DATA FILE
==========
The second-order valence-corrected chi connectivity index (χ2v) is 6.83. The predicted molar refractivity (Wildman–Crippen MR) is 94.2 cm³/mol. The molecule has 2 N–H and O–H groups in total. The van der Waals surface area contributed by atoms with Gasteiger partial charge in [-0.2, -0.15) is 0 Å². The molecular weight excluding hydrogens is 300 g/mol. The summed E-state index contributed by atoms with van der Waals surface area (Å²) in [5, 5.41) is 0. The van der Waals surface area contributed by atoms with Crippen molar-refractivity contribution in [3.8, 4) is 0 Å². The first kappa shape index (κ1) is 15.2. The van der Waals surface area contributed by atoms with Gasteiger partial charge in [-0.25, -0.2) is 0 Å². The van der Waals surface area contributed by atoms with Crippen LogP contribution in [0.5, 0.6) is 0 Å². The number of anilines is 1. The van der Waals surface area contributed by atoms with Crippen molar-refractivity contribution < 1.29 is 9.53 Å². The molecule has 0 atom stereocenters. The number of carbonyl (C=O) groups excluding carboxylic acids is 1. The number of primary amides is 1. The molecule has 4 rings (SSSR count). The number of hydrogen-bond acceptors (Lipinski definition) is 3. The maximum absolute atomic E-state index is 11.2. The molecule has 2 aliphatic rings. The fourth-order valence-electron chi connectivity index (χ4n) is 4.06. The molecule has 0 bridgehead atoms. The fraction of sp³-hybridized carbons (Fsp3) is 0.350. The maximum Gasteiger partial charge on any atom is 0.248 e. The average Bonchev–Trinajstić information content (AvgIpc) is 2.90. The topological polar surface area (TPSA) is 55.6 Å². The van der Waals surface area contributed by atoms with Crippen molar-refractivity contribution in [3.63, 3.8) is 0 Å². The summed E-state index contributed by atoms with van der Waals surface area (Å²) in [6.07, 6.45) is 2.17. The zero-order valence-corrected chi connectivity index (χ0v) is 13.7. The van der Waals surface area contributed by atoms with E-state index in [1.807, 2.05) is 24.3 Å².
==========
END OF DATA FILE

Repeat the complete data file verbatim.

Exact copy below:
The second-order valence-corrected chi connectivity index (χ2v) is 6.83. The predicted molar refractivity (Wildman–Crippen MR) is 94.2 cm³/mol. The molecule has 2 N–H and O–H groups in total. The van der Waals surface area contributed by atoms with Gasteiger partial charge in [-0.2, -0.15) is 0 Å². The molecular weight excluding hydrogens is 300 g/mol. The summed E-state index contributed by atoms with van der Waals surface area (Å²) in [5, 5.41) is 0. The van der Waals surface area contributed by atoms with Crippen molar-refractivity contribution in [3.8, 4) is 0 Å². The first kappa shape index (κ1) is 15.2. The van der Waals surface area contributed by atoms with Gasteiger partial charge in [-0.25, -0.2) is 0 Å². The van der Waals surface area contributed by atoms with Crippen LogP contribution in [0.5, 0.6) is 0 Å². The number of anilines is 1. The van der Waals surface area contributed by atoms with Crippen molar-refractivity contribution < 1.29 is 9.53 Å². The molecule has 0 atom stereocenters. The number of carbonyl (C=O) groups excluding carboxylic acids is 1. The number of primary amides is 1. The molecule has 4 rings (SSSR count). The number of hydrogen-bond acceptors (Lipinski definition) is 3. The maximum absolute atomic E-state index is 11.2. The molecule has 2 aliphatic rings. The fourth-order valence-electron chi connectivity index (χ4n) is 4.06. The molecule has 0 bridgehead atoms. The fraction of sp³-hybridized carbons (Fsp3) is 0.350. The maximum Gasteiger partial charge on any atom is 0.248 e. The average Bonchev–Trinajstić information content (AvgIpc) is 2.90. The topological polar surface area (TPSA) is 55.6 Å². The van der Waals surface area contributed by atoms with Crippen molar-refractivity contribution in [3.63, 3.8) is 0 Å². The summed E-state index contributed by atoms with van der Waals surface area (Å²) in [6.07, 6.45) is 2.17. The zero-order valence-corrected chi connectivity index (χ0v) is 13.7. The van der Waals surface area contributed by atoms with E-state index in [1.807, 2.05) is 24.3 Å².